Symptoms of LCL Injury

The symptoms of LCL injury are 

  • Pain at the sides of your knee. MCL injury results in pain on the inside of the knee; an LCL injury results in pain on the outside of the knee.
  • Swelling and bruising over the site of the injury.
  • The feeling that the knee is unstable 
  • A person suffering a traumatic tear of any ligament may hear the “popping” sound at the time of the injury. 

Assessment for damage to collateral ligaments can be assessed by having the patient medially and laterally rotate the leg. Pain during medial rotation indicates damage to the medial ligament, pain during lateral rotation indicates damage to the lateral ligament.

LCL Injury Treatments

Treatment depends on severity of the injury, which may be diagnosed by physical examination but is confirmed with MRI and whether the injury is isolated to the LCL or involves multiple ligaments. All grades of an LCL injury can be treated with:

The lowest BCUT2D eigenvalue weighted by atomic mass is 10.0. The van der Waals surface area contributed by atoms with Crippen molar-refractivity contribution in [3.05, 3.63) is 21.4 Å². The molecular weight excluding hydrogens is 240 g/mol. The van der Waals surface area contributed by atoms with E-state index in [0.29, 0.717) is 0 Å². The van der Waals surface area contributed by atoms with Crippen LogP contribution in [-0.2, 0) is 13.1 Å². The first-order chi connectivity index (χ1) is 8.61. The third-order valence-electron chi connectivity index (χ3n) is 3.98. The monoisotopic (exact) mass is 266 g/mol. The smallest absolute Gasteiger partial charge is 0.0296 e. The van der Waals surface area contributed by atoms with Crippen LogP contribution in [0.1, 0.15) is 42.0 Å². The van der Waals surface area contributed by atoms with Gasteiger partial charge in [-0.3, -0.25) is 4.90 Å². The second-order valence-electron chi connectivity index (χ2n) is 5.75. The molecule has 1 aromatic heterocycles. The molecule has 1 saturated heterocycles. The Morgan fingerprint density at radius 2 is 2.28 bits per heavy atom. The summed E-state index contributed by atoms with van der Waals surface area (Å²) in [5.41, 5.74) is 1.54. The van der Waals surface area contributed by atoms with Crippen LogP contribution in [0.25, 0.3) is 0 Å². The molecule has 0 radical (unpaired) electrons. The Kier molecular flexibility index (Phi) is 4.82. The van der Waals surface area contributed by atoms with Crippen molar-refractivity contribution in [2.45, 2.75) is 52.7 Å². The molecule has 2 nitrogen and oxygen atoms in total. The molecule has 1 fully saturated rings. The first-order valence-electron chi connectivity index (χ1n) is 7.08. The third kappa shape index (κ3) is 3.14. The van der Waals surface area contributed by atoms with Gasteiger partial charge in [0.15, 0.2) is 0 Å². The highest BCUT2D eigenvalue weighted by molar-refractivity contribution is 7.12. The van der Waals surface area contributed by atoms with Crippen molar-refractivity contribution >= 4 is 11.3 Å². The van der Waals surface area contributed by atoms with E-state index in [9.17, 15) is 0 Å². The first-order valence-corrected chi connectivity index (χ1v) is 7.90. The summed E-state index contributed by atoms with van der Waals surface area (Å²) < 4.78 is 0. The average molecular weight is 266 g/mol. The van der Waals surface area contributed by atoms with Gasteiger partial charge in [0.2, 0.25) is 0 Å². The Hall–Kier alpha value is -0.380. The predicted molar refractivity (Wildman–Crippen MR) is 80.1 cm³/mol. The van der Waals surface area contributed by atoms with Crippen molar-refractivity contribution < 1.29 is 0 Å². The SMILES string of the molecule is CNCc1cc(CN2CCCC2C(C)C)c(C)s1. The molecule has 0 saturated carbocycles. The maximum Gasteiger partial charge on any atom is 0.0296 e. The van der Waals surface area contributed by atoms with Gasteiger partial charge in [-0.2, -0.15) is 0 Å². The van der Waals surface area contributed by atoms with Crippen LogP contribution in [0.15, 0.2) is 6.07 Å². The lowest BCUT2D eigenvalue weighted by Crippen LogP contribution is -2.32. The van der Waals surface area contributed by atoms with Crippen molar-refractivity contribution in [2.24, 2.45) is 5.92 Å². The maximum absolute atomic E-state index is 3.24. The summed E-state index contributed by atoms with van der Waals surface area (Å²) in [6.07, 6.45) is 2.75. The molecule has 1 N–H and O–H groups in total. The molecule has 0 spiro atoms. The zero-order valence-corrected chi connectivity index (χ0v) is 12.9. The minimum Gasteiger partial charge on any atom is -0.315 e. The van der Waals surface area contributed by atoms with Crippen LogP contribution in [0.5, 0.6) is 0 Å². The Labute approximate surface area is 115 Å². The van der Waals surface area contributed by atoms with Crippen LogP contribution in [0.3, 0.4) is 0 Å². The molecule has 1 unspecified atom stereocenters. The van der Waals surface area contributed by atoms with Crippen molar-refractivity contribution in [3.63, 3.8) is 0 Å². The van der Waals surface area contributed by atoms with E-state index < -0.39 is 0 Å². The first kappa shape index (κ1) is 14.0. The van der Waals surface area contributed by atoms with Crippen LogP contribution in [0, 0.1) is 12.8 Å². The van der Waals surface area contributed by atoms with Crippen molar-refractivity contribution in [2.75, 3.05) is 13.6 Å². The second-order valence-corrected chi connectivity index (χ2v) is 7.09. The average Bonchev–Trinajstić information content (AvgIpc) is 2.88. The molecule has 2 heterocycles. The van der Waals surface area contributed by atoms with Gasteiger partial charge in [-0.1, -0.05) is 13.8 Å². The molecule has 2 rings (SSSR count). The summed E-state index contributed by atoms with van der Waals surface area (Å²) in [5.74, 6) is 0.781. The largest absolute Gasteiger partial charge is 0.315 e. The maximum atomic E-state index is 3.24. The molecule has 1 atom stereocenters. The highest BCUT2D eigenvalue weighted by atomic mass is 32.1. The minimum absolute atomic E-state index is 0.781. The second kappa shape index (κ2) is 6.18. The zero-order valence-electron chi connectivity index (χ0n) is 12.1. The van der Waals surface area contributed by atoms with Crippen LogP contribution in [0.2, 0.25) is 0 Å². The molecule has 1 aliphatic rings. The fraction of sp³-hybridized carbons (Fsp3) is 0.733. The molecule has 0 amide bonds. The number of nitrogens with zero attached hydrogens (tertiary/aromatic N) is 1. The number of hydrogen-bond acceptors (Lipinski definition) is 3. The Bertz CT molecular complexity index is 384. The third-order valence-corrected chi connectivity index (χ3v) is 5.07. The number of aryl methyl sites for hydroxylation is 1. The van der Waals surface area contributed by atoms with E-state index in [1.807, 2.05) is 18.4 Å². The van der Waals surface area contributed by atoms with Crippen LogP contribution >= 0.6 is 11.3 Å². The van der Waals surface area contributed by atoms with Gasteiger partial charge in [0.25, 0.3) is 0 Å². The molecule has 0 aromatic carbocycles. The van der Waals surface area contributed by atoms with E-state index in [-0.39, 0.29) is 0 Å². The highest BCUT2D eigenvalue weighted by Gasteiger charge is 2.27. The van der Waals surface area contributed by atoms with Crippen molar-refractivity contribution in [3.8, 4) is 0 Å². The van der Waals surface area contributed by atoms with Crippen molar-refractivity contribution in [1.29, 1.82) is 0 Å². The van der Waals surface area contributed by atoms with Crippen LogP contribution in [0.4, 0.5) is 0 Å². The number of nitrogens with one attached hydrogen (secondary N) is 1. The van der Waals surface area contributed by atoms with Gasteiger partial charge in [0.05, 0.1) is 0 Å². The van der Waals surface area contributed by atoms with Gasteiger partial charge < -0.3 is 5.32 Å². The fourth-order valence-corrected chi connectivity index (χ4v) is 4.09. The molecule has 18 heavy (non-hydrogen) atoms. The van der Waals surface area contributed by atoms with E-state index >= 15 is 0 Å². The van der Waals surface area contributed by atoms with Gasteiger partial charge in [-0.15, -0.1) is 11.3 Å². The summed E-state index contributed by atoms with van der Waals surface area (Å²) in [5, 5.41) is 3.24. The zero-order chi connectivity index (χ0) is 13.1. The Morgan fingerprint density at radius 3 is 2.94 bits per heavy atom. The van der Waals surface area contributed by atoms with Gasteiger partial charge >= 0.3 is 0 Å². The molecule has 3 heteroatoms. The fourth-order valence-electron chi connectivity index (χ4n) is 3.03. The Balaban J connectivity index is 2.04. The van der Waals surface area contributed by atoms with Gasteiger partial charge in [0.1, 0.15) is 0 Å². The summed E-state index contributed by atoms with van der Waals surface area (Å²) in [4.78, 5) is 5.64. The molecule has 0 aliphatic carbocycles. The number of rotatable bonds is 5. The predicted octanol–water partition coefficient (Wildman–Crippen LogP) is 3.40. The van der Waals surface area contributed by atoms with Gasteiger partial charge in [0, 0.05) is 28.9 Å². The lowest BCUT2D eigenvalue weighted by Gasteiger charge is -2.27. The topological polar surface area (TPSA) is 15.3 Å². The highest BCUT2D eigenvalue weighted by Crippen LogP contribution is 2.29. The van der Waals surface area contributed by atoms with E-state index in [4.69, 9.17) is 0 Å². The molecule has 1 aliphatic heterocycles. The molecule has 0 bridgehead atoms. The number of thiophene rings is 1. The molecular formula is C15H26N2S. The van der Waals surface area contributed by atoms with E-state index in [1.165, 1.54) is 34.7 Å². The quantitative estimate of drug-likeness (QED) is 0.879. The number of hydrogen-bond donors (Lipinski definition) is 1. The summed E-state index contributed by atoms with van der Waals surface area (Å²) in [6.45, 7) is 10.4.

• RICE method (rest, ice, compression, elevation), especially in the acute phase
  • Pain medications (NSAIDs)
  • Knee bracing
  • Physical therapy, includes exercise

To avoid causing cold injury to the common peroneal nerve, ice should be applied to the lateral knee for no longer than 15 minutes at a time.

For Grade I and II injuries, treatment is usually a conservative approach of crutches for one week, followed by three to six weeks of hinged bracing and physical therapy. 

For Grade III injuries, reconstructive surgery may be used to reduce pain and restore range of motion. This is normally done by taking a graft from the semitendinosus allograft

Exercise

Exercise can help restore some knee range of motion and strength. Depending on the grade of the injury and whether surgery is involved, your physical therapist may recommend some of these exercises. Sets, reps, and tempo can vary, depending on your ability to perform and pain tolerance. 

Sitting heel slide

  1. Sit on the floor with your legs extended as much as you can in front of you. The floor should be smooth to allow a carpet tile, cloth, or a similar object that allows you to slide.
  2. Place a  carpet tile, cloth, or a similar object beneath your heel on the same side as the injured leg.